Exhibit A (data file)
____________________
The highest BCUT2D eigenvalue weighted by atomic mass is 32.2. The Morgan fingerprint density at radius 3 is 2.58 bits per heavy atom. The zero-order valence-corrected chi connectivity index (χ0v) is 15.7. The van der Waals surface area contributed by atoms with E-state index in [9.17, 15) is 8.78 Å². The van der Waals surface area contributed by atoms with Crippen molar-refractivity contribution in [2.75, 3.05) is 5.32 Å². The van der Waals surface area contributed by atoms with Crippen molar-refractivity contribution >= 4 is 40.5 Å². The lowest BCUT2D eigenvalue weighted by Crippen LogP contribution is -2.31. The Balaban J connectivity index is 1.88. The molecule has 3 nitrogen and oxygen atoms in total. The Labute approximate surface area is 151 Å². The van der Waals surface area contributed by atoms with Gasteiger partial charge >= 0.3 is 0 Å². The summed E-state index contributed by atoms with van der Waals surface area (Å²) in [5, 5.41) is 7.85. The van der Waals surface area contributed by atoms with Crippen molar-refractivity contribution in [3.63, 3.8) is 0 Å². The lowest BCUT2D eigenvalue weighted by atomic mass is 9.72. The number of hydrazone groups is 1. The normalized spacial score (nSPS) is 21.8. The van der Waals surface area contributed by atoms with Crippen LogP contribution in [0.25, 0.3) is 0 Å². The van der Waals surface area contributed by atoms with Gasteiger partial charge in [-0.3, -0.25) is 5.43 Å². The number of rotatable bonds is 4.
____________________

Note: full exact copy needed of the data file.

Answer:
The highest BCUT2D eigenvalue weighted by atomic mass is 32.2. The Morgan fingerprint density at radius 3 is 2.58 bits per heavy atom. The zero-order valence-corrected chi connectivity index (χ0v) is 15.7. The van der Waals surface area contributed by atoms with E-state index in [9.17, 15) is 8.78 Å². The van der Waals surface area contributed by atoms with Crippen molar-refractivity contribution in [2.75, 3.05) is 5.32 Å². The van der Waals surface area contributed by atoms with Crippen molar-refractivity contribution >= 4 is 40.5 Å². The lowest BCUT2D eigenvalue weighted by Crippen LogP contribution is -2.31. The Balaban J connectivity index is 1.88. The molecule has 3 nitrogen and oxygen atoms in total. The Labute approximate surface area is 151 Å². The van der Waals surface area contributed by atoms with Gasteiger partial charge >= 0.3 is 0 Å². The summed E-state index contributed by atoms with van der Waals surface area (Å²) in [5, 5.41) is 7.85. The van der Waals surface area contributed by atoms with Crippen molar-refractivity contribution in [3.63, 3.8) is 0 Å². The lowest BCUT2D eigenvalue weighted by atomic mass is 9.72. The number of hydrazone groups is 1. The normalized spacial score (nSPS) is 21.8. The van der Waals surface area contributed by atoms with Crippen LogP contribution in [0.25, 0.3) is 0 Å². The van der Waals surface area contributed by atoms with Gasteiger partial charge in [-0.3, -0.25) is 5.43 Å². The number of rotatable bonds is 4.